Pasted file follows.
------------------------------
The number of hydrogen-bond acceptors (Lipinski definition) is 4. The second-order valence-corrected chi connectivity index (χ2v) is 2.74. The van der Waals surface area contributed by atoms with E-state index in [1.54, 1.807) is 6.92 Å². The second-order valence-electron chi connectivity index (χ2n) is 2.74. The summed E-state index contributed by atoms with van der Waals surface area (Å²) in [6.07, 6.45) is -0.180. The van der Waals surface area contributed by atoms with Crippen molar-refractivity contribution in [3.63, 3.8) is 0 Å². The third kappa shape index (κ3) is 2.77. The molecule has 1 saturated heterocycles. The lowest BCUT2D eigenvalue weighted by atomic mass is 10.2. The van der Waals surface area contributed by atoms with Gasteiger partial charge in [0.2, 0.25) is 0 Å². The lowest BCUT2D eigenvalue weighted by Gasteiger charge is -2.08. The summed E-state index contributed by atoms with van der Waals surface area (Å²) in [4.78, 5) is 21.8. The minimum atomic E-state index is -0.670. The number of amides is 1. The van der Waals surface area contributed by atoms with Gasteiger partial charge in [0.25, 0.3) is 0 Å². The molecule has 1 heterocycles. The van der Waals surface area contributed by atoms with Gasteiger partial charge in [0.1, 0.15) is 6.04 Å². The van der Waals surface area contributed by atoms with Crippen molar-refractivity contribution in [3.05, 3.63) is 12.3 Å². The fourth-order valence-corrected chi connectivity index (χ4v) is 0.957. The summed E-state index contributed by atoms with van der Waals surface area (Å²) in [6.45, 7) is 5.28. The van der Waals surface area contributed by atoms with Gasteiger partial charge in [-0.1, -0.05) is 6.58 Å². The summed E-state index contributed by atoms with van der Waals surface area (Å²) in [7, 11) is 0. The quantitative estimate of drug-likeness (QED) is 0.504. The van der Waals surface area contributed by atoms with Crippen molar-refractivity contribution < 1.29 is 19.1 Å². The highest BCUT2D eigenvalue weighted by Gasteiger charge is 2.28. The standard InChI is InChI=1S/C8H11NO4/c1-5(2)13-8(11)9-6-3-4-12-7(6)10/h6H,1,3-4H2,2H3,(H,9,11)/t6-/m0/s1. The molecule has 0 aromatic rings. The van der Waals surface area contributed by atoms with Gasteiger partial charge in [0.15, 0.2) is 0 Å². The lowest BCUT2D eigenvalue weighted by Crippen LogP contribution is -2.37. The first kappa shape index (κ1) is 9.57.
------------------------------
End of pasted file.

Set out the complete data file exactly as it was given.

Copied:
The number of hydrogen-bond acceptors (Lipinski definition) is 4. The second-order valence-corrected chi connectivity index (χ2v) is 2.74. The van der Waals surface area contributed by atoms with E-state index in [1.54, 1.807) is 6.92 Å². The second-order valence-electron chi connectivity index (χ2n) is 2.74. The summed E-state index contributed by atoms with van der Waals surface area (Å²) in [6.07, 6.45) is -0.180. The van der Waals surface area contributed by atoms with Crippen molar-refractivity contribution in [3.63, 3.8) is 0 Å². The third kappa shape index (κ3) is 2.77. The molecule has 1 saturated heterocycles. The lowest BCUT2D eigenvalue weighted by atomic mass is 10.2. The van der Waals surface area contributed by atoms with Gasteiger partial charge in [0.2, 0.25) is 0 Å². The lowest BCUT2D eigenvalue weighted by Gasteiger charge is -2.08. The summed E-state index contributed by atoms with van der Waals surface area (Å²) in [4.78, 5) is 21.8. The minimum atomic E-state index is -0.670. The number of amides is 1. The van der Waals surface area contributed by atoms with Gasteiger partial charge in [0.25, 0.3) is 0 Å². The molecule has 1 heterocycles. The van der Waals surface area contributed by atoms with Gasteiger partial charge in [0.1, 0.15) is 6.04 Å². The van der Waals surface area contributed by atoms with Crippen molar-refractivity contribution in [3.05, 3.63) is 12.3 Å². The fourth-order valence-corrected chi connectivity index (χ4v) is 0.957. The summed E-state index contributed by atoms with van der Waals surface area (Å²) in [6.45, 7) is 5.28. The van der Waals surface area contributed by atoms with Gasteiger partial charge in [-0.1, -0.05) is 6.58 Å². The summed E-state index contributed by atoms with van der Waals surface area (Å²) in [7, 11) is 0. The quantitative estimate of drug-likeness (QED) is 0.504. The van der Waals surface area contributed by atoms with Crippen molar-refractivity contribution < 1.29 is 19.1 Å². The highest BCUT2D eigenvalue weighted by Gasteiger charge is 2.28. The standard InChI is InChI=1S/C8H11NO4/c1-5(2)13-8(11)9-6-3-4-12-7(6)10/h6H,1,3-4H2,2H3,(H,9,11)/t6-/m0/s1. The molecule has 0 aromatic rings. The van der Waals surface area contributed by atoms with Gasteiger partial charge in [0.15, 0.2) is 0 Å². The lowest BCUT2D eigenvalue weighted by Crippen LogP contribution is -2.37. The first kappa shape index (κ1) is 9.57.